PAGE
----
Ten Screenplays to Read for Inspiration (Whatever Your Genre)

This is by no means a full list, but it’s a start.


If you’re writing Action…


10. Die Hard

A sense of urgency is one of the hardest elements to convey in a screenplay, but Die Hard does it with gusto. It’s also an amazing character piece with elements of drama, family strife, and self sacrifice.




If you’re writing Science Fiction…



9. The Thing

Science Fiction is always an exploration of the unknown so it’s not surprising The Thing has such a vague title. Even if you’ve seen the movie, the words on the page will make you jump.




If you’re writing a Western…


8. Unforgiven

No film better exemplifies that the Western genre isn’t just landscapes and period dress. Unforgiven is a poignant look into the psyche of an aging gunslinger with one last score to settle.



If you’re writing Suspense…


7. Rear Window

Rear Window’s script oozes suspense, giving its pro-active protagonist a broken leg before the story even begins. This is a gamble that might not have paid off, but here it’s done to perfection.



If you’re writing Noir…


6. Chinatown

If you haven’t read this seminal piece of film history, take an hour or two. The script is as good as the movie, and that’s saying something.



If you’re writing Action Adventure…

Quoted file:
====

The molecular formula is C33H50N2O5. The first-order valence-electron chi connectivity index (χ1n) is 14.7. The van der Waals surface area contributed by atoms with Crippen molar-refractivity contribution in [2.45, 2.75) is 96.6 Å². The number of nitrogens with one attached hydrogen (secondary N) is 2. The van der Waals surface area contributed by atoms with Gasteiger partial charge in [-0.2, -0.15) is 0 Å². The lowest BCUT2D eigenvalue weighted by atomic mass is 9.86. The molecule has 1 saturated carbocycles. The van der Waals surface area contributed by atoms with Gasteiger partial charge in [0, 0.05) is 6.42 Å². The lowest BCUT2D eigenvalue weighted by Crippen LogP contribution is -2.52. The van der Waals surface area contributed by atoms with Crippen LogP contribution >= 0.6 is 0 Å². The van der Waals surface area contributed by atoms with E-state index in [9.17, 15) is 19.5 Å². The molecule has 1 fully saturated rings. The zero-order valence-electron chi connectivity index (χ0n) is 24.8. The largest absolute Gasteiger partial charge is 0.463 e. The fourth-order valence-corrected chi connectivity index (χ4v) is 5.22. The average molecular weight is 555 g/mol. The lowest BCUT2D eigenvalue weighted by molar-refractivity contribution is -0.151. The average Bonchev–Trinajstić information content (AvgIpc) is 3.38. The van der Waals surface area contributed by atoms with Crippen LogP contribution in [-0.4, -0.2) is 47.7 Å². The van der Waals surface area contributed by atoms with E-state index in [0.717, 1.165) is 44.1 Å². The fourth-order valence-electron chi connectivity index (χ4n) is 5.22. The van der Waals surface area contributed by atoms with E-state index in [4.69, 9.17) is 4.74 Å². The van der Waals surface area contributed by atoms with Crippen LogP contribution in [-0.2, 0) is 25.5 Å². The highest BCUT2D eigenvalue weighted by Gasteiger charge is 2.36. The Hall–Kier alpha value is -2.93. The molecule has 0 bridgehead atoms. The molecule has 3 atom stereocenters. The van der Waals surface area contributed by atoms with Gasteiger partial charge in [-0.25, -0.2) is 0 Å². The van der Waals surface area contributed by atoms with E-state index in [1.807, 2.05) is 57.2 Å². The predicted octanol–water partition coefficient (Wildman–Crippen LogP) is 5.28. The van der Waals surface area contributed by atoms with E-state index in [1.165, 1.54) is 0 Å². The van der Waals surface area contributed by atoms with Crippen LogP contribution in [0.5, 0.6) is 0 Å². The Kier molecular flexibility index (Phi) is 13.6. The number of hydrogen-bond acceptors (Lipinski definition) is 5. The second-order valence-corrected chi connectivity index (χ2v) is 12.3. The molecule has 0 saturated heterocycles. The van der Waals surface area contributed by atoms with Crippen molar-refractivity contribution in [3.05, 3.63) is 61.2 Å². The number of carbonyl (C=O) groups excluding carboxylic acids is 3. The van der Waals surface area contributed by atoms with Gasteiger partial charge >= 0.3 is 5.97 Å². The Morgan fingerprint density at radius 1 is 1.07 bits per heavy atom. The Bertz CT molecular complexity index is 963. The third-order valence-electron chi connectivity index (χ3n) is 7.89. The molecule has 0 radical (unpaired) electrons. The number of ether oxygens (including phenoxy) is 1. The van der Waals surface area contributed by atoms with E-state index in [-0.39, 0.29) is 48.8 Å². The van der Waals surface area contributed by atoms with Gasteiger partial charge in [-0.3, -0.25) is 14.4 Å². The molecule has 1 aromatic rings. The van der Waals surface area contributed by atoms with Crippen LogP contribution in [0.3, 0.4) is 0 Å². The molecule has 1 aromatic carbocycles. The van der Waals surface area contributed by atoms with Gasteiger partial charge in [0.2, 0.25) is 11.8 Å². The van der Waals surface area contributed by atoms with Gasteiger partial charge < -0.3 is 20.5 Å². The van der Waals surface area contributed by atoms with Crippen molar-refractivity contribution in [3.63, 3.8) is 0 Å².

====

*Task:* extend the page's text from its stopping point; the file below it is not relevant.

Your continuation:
5. Raiders of The Lost Ark

There are few reading experiences more thrilling than Raiders of The Lost Ark. This exciting revival of pulp serials from the 1930’s is now lauded as perhaps the greatest film of all time.



If you’re writing Adventure Comedy…


4. Back to The Future

Highly original and hilarious, Back to the Future raised the bar for comedies and films about time travel. The screenplay is no less impressive.



If you’re writing Horror…


3. Jaws

Jaws is a slasher movie set in the ocean and it’s written that way. From its haunting first scene to its thrilling climax, Jaws is a screenplay that never lets go.



If you’re writing War…


2. Apocalypse Now

Loved by hawks and doves alike, Apocalypse Now is a must read regardless of your feelings about combat. The screenplay is noticeably different than the final cut (Coppola would write on set), but even the working draft is magnificent.



If you’re writing Romance…


1. Casablanca

There’s no finer screenplay to curl up next to someone and read aloud. The story, the characters, the setting– everything is designed to elicit an emotional response. Amazingly, the original draft had a very different ending, but luckily wiser heads prevailed.